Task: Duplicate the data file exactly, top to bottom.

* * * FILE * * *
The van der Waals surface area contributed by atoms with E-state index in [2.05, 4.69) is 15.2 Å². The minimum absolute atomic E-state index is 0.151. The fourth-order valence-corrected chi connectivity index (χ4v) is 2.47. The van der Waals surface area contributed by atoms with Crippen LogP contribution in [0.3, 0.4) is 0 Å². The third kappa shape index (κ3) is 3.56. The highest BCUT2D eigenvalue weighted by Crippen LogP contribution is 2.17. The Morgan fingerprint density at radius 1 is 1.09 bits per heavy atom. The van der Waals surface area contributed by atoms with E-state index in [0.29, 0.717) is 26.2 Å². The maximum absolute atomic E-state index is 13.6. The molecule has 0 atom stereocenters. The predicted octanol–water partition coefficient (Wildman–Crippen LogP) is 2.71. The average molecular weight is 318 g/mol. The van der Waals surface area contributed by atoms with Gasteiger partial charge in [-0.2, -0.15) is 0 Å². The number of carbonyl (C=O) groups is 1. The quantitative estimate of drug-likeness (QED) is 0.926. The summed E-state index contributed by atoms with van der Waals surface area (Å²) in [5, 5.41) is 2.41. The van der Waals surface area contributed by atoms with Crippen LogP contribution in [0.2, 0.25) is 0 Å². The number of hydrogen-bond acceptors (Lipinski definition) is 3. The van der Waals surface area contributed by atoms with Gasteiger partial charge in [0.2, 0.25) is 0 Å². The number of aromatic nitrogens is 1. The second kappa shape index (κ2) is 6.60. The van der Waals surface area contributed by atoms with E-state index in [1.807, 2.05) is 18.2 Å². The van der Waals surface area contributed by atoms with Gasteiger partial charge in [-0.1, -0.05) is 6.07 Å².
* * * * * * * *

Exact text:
The van der Waals surface area contributed by atoms with E-state index in [2.05, 4.69) is 15.2 Å². The minimum absolute atomic E-state index is 0.151. The fourth-order valence-corrected chi connectivity index (χ4v) is 2.47. The van der Waals surface area contributed by atoms with Crippen LogP contribution in [0.3, 0.4) is 0 Å². The third kappa shape index (κ3) is 3.56. The highest BCUT2D eigenvalue weighted by Crippen LogP contribution is 2.17. The Morgan fingerprint density at radius 1 is 1.09 bits per heavy atom. The van der Waals surface area contributed by atoms with E-state index in [0.29, 0.717) is 26.2 Å². The maximum absolute atomic E-state index is 13.6. The molecule has 0 atom stereocenters. The predicted octanol–water partition coefficient (Wildman–Crippen LogP) is 2.71. The average molecular weight is 318 g/mol. The van der Waals surface area contributed by atoms with Gasteiger partial charge in [-0.2, -0.15) is 0 Å². The number of carbonyl (C=O) groups is 1. The quantitative estimate of drug-likeness (QED) is 0.926. The summed E-state index contributed by atoms with van der Waals surface area (Å²) in [5, 5.41) is 2.41. The van der Waals surface area contributed by atoms with Crippen LogP contribution in [0.2, 0.25) is 0 Å². The number of hydrogen-bond acceptors (Lipinski definition) is 3. The van der Waals surface area contributed by atoms with Gasteiger partial charge in [0.2, 0.25) is 0 Å². The number of aromatic nitrogens is 1. The second kappa shape index (κ2) is 6.60. The van der Waals surface area contributed by atoms with E-state index in [1.807, 2.05) is 18.2 Å². The van der Waals surface area contributed by atoms with Gasteiger partial charge in [-0.1, -0.05) is 6.07 Å².